Chanukah Parties

There wasn’t a chance to publish this on Chanukah, so it went into the drafts and I forgot about it until now. So, here you are.




There’s nothing like a family Chanukah party to remind you about how single you are.

It always starts the same way. Hug and kiss the grandmother while being asked when you will be arriving late due to husband and kids. Smile and say you hope sometime soon.

Then the cousins with the husbands and kids arrive. There are the usual greetings. “Hello, I haven’t seen you in so long, what are you up to these days?”

Don’t be fooled. They are not under the impression that you change your life every year. They just can’t remember what you were doing from last Chanukah party. If you’re feeling merciful, you give them the full rundown, “Still teaching pig-latin to orphans in sub-Saharan Africa.” If you’re feeling cruel, you just say, “Oh, same as last year.” Then wait for their smile to go forced as they ask “And that is what?”

You meet about 18 different cousins and have the identical conversation with each of them. You coo at their babies. You call them cute. You comment on how much or how little hair they have and how smiley they are/aren’t. This is the easy part. The hard part is when you sit down with your latkes and try to find yourself someone your age and single to talk to.

You look around.

You look around some more.

And then you realize that you are the last remaining grandchild within your decade to be unpaired.

So you resign yourself to finding a favorite cousin who happens to be married. But alas. It’s like the bodysnatchers got them. Your favorite cousin is no longer there.

Conversation is about getting children into preschool in Lakewood. It’s about where the cheapest, best-quality diapers are. If it’s a Lakewood table, they’ll cover who is receiving what benefits from the government and how they  deal with all the full-fat milk that food stamps requires them to buy. If it’s a Five Towns table, they’re most likely covering children’s clothing sales.

The most you can really contribute to these conversations is “I heard that…” or “My friend says…” You have conversation via proxy experience. If you really make an effort, it’s almost like an out-of-body experience. You are not you: you are the sum total of the related experiences of others that you have accumulated in your grey matter.  Thank God you have married friends on food stamps.

Well, sort of. I mean, obviously it would be better if they weren’t. But since the government is so generous, your friend benefits, and you benefit, and your table at the Chanukah party benefits because they don’t have that awkward single sitting there quietly swirling the sour cream on her plate. It’s like a great ripple of joy emanating from Washington D.C.

Uncle Sam’s Chanukah gelt.

Happy Holiday, all.

9 thoughts on “Chanukah Parties

  1. That was the story of my life for quite some time – except my Lakewood and 5T cousins are on opposite sides of the family – so at Channukah parties i dealt with my Lakewood/mostly BP couins. Same situation. It was me and my HS cousins when i was in my 20s…and watching my much-younger cousins dote on their hubbies….
    Those things were hell. I showed up for about 20 min one year.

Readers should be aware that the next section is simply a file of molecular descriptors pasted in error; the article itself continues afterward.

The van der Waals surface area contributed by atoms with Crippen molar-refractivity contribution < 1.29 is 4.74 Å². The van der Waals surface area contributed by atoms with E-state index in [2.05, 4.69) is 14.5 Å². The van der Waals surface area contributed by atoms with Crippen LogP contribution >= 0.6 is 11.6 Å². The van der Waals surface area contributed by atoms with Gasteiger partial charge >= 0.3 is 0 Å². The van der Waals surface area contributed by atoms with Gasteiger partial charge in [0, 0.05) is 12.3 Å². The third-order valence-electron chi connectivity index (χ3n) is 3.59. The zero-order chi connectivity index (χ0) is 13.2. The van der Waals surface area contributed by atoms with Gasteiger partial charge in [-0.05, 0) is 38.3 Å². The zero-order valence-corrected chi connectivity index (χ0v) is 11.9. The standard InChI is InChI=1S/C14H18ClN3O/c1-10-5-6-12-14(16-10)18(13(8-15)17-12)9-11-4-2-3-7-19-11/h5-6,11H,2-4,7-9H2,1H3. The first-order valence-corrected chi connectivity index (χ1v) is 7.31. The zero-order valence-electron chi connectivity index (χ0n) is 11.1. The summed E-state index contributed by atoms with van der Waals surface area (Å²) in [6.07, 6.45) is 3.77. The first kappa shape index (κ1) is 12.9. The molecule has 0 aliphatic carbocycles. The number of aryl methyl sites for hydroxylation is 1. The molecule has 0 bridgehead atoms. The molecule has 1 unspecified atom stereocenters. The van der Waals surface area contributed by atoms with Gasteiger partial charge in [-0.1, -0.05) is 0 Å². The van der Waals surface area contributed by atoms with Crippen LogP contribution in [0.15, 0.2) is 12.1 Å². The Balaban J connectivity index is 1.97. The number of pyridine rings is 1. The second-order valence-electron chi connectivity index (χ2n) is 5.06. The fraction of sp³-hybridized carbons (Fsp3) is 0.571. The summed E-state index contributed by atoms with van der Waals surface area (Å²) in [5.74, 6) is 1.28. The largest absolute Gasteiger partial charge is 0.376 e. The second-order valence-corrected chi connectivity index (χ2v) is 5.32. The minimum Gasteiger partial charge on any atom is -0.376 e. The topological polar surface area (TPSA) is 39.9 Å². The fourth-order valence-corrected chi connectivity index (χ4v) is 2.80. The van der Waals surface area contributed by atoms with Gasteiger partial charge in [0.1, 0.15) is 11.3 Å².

The next year, i was finally married. And that was the year they decided the family was too large to make the party. Yup.

  2. Ah, but what happens when one’s cousin has already married off her daughter?

    I remember babysitting that kid.

    Now, Chanuka gets really awkward. Not only am I the last single cousin (except for the 17 year old, but wait for it) but the next generation after me is tying the knot.

    So I grab a niece and clutch her for dear life. “I’m with her.”

  3. I’m single, but I find the “Hi, what are you up to nowadays?” question to be asked to all of my relatives by all of my relatives. Thank God I have many relatives, so none of us excluding the grandparents, can remember what each other does with their lives.

    I guess I should be thankful that not all of my relatives are in kollel.

  4. Bad4:
    Its a tough situation, but sometimes you just have to go through with these events, difficult though they certainly are. Perhaps its a little easier for the guys than the gals – grandparents are more tolerant of their grandsons’ singleness.
    Keep your chin up!!!!

  5. I think the guys have it easier- they all sit together just like they always did- whether married or not- its the women with the babies that are in their own little bubbles

  6. I can so relate. Worst thing is they always ask me if I’m “still” involved with the business I created. Um, yeah. I’m glad you’re rooting for my failure / don’t realize it’s a viable business.

    I guess I should ask you if you’re “still” milking that fast-track degree in some quasi-professional role…

  7. Is this satire? Do frum women openly admit to being “welfare queens” in front of family? Are they so crass as to brag about it and dispense advice? Are they that ungrateful about the milk our taxes bought them? Have they no shame? Do the rabbis tolerate this?

  8. wow. sad. but have you ever tried to begin a topic of general interest that doesn’t involve babies or husbands? like, do they vote? even in local lakewood elections? can you talk about Israel? books? if not, then that’s the real problem, sadly. your female relatives don’t have your interests and vitality, your wit and intelligence. I bet when they were single the conversation wasn’t very exciting, either. talk to the men. the intelligent ones. perhaps their conversation will be more stimulating

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